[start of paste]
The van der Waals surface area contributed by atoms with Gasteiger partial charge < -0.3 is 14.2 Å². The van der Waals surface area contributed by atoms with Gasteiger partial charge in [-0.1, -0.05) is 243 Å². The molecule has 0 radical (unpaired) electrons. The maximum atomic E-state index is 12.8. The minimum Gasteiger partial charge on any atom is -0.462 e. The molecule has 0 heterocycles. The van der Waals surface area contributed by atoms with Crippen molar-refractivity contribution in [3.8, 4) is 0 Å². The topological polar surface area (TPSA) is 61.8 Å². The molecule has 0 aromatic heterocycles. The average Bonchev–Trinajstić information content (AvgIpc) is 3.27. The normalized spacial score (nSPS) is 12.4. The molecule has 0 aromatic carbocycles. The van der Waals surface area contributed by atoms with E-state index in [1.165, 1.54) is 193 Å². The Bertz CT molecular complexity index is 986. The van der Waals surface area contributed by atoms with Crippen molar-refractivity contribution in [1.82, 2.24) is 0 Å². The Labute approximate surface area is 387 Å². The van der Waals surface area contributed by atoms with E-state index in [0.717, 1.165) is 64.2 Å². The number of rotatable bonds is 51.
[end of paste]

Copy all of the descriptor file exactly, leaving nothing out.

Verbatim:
The van der Waals surface area contributed by atoms with Gasteiger partial charge < -0.3 is 14.2 Å². The van der Waals surface area contributed by atoms with Gasteiger partial charge in [-0.1, -0.05) is 243 Å². The molecule has 0 radical (unpaired) electrons. The maximum atomic E-state index is 12.8. The minimum Gasteiger partial charge on any atom is -0.462 e. The molecule has 0 heterocycles. The van der Waals surface area contributed by atoms with Crippen molar-refractivity contribution in [3.8, 4) is 0 Å². The topological polar surface area (TPSA) is 61.8 Å². The molecule has 0 aromatic heterocycles. The average Bonchev–Trinajstić information content (AvgIpc) is 3.27. The normalized spacial score (nSPS) is 12.4. The molecule has 0 aromatic carbocycles. The van der Waals surface area contributed by atoms with E-state index in [1.165, 1.54) is 193 Å². The Bertz CT molecular complexity index is 986. The van der Waals surface area contributed by atoms with Crippen molar-refractivity contribution in [1.82, 2.24) is 0 Å². The Labute approximate surface area is 387 Å². The van der Waals surface area contributed by atoms with E-state index in [0.717, 1.165) is 64.2 Å². The number of rotatable bonds is 51.